Some brilliant ensemble work succeeds in executing a mad theatrical idea – performing the whole of Sienkiewicz’s Trilogy in a single evening. The premiere of this play, which has enjoyed packed houses for several years, was part of the re_visions/sarmatianism festival: “Klata’s revision of the Trilogy is not strictly about exposing its flaws, opening wounds and compromising Polish political thought, with its xenophobia, superiority complex, and short-sightedness,” states Joanna Targoń. “We join the actors in reliving all the wars, invasions, betrayals, pursuits, and escapes, in condensed and abbreviated form. Is that still Zbaraż, or is it the Warsaw Uprising? Is that 17th-century Ukraine or Katyń? Time grows murky, the national traumas overlap. (…) The play ends with the same funeral speech that opens it.” During this time the audience undergoes a bitter, but truly liberating collective psychotherapy session. The remarkable intensity of the acting and the brilliant sets create a breathtaking and hypnotic spectacle.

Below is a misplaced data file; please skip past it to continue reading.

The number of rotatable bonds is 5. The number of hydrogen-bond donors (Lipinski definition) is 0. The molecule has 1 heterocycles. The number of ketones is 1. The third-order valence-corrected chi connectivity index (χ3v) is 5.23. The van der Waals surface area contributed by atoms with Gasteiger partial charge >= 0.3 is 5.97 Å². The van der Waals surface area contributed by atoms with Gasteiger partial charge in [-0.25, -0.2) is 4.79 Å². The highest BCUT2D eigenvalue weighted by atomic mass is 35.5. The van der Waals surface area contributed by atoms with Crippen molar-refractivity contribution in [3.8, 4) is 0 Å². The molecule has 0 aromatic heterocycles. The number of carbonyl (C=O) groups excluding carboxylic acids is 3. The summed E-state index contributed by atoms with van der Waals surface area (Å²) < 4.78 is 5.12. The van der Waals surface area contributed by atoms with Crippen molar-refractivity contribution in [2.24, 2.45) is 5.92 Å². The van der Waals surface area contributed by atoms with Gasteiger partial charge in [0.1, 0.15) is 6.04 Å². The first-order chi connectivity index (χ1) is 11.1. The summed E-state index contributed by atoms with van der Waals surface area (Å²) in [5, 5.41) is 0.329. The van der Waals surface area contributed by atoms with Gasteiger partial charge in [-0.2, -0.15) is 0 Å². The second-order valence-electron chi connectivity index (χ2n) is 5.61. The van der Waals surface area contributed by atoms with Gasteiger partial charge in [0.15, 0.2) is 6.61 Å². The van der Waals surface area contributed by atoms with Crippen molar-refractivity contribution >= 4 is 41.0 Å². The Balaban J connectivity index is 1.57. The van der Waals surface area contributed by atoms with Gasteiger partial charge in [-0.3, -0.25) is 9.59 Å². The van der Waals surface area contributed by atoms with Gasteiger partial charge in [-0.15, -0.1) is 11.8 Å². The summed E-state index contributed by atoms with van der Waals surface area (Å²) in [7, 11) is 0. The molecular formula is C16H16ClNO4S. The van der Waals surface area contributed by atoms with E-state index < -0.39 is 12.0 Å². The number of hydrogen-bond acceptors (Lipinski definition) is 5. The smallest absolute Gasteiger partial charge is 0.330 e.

Klata is interested in the “Trilogy” as a founding myth of Polish patriotism. As a phenomenal record of our grotesque wallowing in history. (…) Suddenly we see Sienkiewicz’s world and its protagonists in a whole new light. Klata salvages the true love, battling heroism, and authentic sacrifice of these protagonists for their homeland lurking beneath the mating rituals. Even clowns truly love and die. It has happened. Jan Klata has finally made a play about love. Łukasz Drewniak, Dziennik – dodatek Kultura